Ride 2 in West Seattle (image: Metro)

Last week, we reported on the under-performing Ride2 services in West Seattle and Eastgate which have experienced low ridership and outsized costs per rider. Yesterday, Metro announced they were ending both pilots effective December 20. (The news was first reported by West Seattle Blog).

The Ride2 services were created as one year pilots, and the end comes as the West Seattle version reaches that milestone. Eastgate, which experienced a change of provider from Ford subsidiary Chariot to Hopelink in February, ran for 14 months.

There were some interesting new details on how the services performed from Metro. Over seven thousand users had downloaded the phone app, though fewer than 15% had used the service within the last month as customer interest failed to develop.

Average ridership in West Seattle was just 29 per day, despite serving an area with 53 thousand residents and 12 thousand jobs. That low ridership drove an extraordinarily high cost of $84 per trip. Eastgate did a little better with 82 daily riders and a $35 cost per rider on a similar sized footprint. The West Seattle service was funded through the Seattle TBD and the Eastgate service by Metro. Metro characterized the Eastgate results as within expectations, but it needed other funding to continue.

Metro will continue the Via service which has been far more popular and cost-effective, serving nearly 1,000 daily riders. The Rainier Beach service has been particularly busy. Metro believes part of Via’s success is that it connects to very frequent transit service like light rail and very frequent buses making transfers easier. Eastgate bus service is more sparse off-peak and parking remains available until late in the AM peak. The frequency of the water taxi in West Seattle is yet more limited with 30 minute service in summer and less in winter.

Via has operational advantages over Ride2 because it serves several connected areas including five rail stations in Seattle and Tukwila. That model scales more efficiently than the Ride2 shuttles serving isolated islands because Via vehicles can cross between service areas. It’ll be interesting to see if they also succeed as a feeder to other rail stations or frequent bus routes in future.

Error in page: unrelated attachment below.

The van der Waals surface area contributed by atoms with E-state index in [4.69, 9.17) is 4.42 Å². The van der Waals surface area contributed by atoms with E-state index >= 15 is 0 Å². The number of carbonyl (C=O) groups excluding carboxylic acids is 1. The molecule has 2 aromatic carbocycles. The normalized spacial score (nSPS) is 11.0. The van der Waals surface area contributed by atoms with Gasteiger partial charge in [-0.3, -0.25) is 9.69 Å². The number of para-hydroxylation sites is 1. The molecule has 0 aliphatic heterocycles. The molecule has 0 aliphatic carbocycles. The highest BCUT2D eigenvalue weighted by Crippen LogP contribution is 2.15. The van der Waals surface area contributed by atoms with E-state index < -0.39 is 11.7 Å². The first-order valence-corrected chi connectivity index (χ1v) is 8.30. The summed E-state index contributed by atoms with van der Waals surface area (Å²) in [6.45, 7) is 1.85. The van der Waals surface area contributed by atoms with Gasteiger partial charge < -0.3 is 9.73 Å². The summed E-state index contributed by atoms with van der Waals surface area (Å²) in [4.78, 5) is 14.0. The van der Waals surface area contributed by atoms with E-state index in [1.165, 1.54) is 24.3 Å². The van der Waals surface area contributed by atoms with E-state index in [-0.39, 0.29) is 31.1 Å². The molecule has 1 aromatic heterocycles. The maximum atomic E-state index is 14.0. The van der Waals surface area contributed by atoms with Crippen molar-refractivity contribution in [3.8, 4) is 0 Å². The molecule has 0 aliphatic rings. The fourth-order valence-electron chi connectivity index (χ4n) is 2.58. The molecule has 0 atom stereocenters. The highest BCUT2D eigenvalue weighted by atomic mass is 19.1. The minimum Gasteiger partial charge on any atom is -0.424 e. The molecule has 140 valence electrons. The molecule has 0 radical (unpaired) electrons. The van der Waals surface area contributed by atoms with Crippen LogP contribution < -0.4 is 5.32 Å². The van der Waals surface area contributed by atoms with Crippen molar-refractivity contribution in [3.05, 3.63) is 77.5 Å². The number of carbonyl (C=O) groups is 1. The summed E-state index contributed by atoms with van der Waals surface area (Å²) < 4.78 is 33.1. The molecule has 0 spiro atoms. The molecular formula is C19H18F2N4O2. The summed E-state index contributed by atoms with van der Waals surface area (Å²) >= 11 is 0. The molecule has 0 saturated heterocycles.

43 Replies to “Ride2 in West Seattle & Eastgate will end service”

  1. I can’t speak to these 2 services, but I’m curious how the Shoreline/Lake Forest Park community services are doing. I personally think they’re pretty useless but maybe others find them useful.

    1 service is nights only and must start and end in those 2 cities, but at least has an app.

    The other service is only for groups and requires emailing someone 2 days in advance.

    And Metro doesn’t seem to have advertised either of them.

  2. “Over seven thousand users had downloaded the phone app”

    That gives us a minimum for how many people knew about the service. To put it in a familiar context, that’s 140 bus-fulls of people. So the theory that few people knew about it and there wasn’t enough outreach doesn’t seem to be borne out.

  3. Two things that differentiate Via and Ride2. Both Ride 2 West Seattle and Bellevue don’t serve light rail like Via. And, I believe, West Seattle’s and Bellevue’s Ride 2 areas have a higher income than Via’s areas.

    But if it were up to me, micro transit would also be cancelled in the Rainier Valley and Tukwila, two areas with some of the best bus service in King County. If you want to ride in a car or van to a transit station, get an Uber and pay for it yourself.

    “But Sam, we built such a pos light rail system that it requires a fleet of minivans to function!” Your words, not mine.

    1. Alternative hot take – we built a light rail line through a lot of distinctly so-so land use. And there’s lots more where that came from.

      1. So after spending a fortune building light rail there, we should double down and supply extremely expensive microtransit as well? Sorry, that makes no sense.

        Before this whole things started, the four stations in Rainier Valley carried about 10,000 riders. So this increased it by about 10%. 1,000 riders (sorry, nearly 1,000 riders) is not very impressive. The 7 carries about 10,000 riders. The 50 carries over 2,000, while the 36 carries over 9,000. For the most part, this is just Cadillac service that replaces having to walk to the 50 or one of the other buses. The 50 is not that frequent. At noon, it only runs every half hour. My guess is that you would see the same, or better increase in transit ridership by simply improving frequency of the 50.

        Or, as Sam implies — you could focus the efforts on another area. This is an area that for the most part *has* all day coverage. So if coverage is the goal, there are plenty of places more deserving. If the goal is to increase ridership, then there are much better values. This is a nice experiment — there is likely some good data here, perhaps arguing for new cross town routes — but this is not a good value, nor is it likely to be a good value in the future. Ridership per hour of service is terrible, well below even the weakest bus in the area (the 50). We have the data, the next step is to use it to build a better bus system.